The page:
1. The GI wasn't designed to reduce the total amount of carbohydrate people consume daily but rather to help individuals select carbohydrate foods that elicit a slower insulin response.

  2. Place greater focus on GI food categories rather than individual foods, selecting foods from the low and moderate categories more often than from the high category.

  3. Keep in mind that foods are normally eaten in combination with other foods. The amount of fat and/or protein, as well as the carbohydrate in a food, and the addition of toppings, spreads, dressings, and sauces can all influence the effect of carbohydrate on blood glucose levels.

  4. A simple way to moderate blood glucose response is by replacing one high-GI food with one low-GI food at each meal or snack. This is also much more realistic than totally eliminating all high-GI foods.

  5. It's perfectly acceptable to include high-GI foods in the diet. However, the higher the GI, the smaller the portion should be.

  6. Eating high-GI foods following a hard workout will help replenish glycogen stores.

  7. The GI is not meant to be used in isolation but rather as one component of an overall healthy eating plan that considers other nutrients (protein, fat, and fiber), portion size, and timing of meals and snacks.
Glycemic Load and the Glycemic Index

While the GI is a useful tool when choosing between carbohydrates, there's another ranking system that may be more practical. The GI system ranks individual foods, which allows you to compare one to another in isolation. Yet we rarely eat only one single food at a time, and that's where the GI system has some limitations. Many factors can affect the rate at which a carbohydrate is digested and raises blood glucose levels. For instance, if you eat protein and fat along with carbohydrate, it is digested more slowly and raises blood sugar levels more gradually. Other factors that can have an impact on the GI of any food are:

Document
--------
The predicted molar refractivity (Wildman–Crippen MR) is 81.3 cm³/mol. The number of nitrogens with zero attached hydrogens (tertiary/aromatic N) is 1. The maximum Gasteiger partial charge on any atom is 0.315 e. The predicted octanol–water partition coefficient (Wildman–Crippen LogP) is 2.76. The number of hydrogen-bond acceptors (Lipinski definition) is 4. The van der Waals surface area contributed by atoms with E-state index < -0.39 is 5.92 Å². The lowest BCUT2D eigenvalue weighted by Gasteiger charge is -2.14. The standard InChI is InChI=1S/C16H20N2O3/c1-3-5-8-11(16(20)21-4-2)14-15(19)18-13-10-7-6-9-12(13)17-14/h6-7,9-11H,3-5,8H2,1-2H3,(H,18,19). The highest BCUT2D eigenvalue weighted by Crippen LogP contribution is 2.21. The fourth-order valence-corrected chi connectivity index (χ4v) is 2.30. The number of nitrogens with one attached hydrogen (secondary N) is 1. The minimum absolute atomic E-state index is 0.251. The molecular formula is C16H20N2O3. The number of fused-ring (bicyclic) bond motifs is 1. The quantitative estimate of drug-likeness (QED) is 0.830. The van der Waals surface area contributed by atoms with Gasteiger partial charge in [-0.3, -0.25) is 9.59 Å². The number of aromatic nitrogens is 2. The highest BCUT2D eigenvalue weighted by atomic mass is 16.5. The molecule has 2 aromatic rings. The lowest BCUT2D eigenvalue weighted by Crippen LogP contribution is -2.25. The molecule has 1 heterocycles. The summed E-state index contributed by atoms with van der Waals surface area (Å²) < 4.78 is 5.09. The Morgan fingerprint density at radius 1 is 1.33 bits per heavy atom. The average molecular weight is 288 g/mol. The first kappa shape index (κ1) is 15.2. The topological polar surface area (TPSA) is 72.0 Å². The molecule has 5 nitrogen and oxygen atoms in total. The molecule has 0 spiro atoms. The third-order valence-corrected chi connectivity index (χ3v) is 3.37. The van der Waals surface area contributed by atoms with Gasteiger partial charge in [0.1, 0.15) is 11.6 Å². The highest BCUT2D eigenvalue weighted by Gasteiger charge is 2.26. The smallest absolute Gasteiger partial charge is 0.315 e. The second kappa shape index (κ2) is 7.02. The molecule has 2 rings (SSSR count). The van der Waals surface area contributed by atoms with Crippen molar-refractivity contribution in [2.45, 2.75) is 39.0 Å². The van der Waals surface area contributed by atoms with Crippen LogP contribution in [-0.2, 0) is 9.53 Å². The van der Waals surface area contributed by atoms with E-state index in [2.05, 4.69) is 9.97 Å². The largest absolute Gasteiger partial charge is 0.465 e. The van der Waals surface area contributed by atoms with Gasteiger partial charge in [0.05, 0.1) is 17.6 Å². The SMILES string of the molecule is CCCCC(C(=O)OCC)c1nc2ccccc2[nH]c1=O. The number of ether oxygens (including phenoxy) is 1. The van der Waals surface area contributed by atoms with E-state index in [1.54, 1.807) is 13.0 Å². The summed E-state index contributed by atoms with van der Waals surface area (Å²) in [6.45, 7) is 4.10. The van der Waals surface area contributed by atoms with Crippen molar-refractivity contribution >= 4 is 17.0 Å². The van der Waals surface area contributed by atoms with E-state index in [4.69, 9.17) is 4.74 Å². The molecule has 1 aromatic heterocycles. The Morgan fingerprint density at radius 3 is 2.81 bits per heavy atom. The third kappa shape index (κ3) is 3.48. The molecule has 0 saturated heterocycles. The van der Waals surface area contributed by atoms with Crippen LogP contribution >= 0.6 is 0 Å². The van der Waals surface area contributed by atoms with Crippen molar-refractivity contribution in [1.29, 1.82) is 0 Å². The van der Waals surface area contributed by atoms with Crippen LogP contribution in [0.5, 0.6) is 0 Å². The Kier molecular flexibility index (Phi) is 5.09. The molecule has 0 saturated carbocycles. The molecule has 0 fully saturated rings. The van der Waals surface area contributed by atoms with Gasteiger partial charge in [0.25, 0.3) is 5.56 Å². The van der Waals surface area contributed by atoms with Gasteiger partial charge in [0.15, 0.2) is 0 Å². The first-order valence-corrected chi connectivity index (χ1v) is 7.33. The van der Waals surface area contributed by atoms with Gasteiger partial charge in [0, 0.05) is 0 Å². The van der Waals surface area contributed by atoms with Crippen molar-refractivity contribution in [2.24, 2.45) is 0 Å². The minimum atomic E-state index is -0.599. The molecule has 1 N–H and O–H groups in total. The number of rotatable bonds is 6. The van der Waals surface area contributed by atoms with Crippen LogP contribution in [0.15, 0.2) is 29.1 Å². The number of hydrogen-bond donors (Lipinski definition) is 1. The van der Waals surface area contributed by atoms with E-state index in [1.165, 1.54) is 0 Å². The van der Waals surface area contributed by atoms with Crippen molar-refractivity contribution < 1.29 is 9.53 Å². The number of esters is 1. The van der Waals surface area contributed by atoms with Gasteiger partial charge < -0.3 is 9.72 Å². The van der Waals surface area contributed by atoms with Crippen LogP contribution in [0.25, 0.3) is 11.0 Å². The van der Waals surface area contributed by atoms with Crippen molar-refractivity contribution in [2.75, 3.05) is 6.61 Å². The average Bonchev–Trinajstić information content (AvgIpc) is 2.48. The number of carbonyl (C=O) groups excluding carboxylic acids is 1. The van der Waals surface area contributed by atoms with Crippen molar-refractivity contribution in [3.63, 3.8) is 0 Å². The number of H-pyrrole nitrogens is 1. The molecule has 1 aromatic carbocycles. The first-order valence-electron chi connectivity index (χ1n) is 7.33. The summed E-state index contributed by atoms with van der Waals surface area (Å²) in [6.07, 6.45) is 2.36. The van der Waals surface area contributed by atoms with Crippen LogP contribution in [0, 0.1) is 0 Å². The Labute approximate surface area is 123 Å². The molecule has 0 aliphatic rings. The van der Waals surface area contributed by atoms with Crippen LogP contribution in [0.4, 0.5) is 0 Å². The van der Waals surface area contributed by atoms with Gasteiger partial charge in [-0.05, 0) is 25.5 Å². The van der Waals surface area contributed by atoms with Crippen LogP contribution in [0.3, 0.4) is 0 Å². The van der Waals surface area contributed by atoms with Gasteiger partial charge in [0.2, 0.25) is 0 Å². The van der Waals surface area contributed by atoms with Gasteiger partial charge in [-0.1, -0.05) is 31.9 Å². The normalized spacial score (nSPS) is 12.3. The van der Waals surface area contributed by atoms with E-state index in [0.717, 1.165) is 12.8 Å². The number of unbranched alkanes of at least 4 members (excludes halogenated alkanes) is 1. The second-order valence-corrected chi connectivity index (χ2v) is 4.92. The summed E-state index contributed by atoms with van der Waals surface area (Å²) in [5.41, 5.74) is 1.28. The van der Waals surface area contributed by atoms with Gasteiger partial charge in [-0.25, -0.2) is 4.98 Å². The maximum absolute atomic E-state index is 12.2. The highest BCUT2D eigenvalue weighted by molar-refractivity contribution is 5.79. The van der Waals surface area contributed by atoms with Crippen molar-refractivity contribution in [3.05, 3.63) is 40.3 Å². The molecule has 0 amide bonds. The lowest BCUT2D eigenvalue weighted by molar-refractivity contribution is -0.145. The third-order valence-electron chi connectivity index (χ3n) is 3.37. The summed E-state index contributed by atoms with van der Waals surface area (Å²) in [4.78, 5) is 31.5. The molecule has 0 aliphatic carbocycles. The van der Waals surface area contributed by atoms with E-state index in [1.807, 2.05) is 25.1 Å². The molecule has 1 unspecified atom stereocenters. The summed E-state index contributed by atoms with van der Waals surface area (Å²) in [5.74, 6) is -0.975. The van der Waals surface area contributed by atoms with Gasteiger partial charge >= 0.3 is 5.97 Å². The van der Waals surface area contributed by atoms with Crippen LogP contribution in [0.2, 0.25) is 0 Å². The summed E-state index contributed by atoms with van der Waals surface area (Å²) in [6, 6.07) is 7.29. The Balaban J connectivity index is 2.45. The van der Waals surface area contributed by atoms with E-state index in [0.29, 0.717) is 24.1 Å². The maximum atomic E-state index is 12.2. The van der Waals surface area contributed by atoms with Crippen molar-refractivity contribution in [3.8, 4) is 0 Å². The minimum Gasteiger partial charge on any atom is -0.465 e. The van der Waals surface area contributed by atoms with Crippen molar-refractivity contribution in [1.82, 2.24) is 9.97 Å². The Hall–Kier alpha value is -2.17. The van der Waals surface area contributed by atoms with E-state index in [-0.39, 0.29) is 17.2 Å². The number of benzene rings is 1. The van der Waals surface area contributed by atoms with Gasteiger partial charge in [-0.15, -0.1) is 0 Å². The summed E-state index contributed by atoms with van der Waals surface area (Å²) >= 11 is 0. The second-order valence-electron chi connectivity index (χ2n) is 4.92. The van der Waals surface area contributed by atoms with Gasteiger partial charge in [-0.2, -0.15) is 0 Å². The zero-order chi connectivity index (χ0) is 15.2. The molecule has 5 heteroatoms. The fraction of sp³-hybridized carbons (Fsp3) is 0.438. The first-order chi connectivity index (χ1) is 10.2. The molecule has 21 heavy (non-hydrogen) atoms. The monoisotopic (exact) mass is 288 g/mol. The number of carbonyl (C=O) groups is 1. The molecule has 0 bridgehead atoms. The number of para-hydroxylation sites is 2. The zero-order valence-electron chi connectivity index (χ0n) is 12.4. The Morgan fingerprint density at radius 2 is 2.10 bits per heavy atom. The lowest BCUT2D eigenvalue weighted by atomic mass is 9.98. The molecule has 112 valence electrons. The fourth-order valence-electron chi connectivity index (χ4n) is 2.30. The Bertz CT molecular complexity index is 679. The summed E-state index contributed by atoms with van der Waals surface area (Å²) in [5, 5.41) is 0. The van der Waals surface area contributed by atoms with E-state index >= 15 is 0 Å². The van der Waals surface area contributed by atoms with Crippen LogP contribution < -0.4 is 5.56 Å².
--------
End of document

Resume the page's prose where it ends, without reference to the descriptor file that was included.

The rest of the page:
• Degree of ripeness. For example, the more ripe a banana is, the higher its GI. This typically applies to all fruits that continue to ripen once harvested.

  • Acids in foods. When acid is present in food, it slows the rate at which your body digests that particular food. Slower digestion means slower absorption and a more favorable effect on blood sugar.

  • Individual differences in rate of carbohydrate digestion. Test five people and each will respond differently to the same food. Use the GI as a guide, but monitor the effect carbohydrate foods have on you, especially if you have diabetes.

  • Type of flour (if any) in the product. The more refined white flour in a product, the higher the GI; the more whole-grain flour, the lower the GI.

  • Cooking time. The cooking process makes starch molecules swell and also softens food (the longer the cooking time, the softer the food) making it easier (faster) to digest. GI numbers typically increase with cooking time.

  • Other ingredients. If a high-GI food is packaged with foods containing protein or fat (such as prepared fettuccine Alfredo), the carbohydrate will have a lower GI effect than it would alone because the fat and protein slow down its digestion. By the same token, foods such as beans (legumes), which have a naturally low GI, can produce a higher GI when canned with sugar and other ingredients, as in the case of baked beans.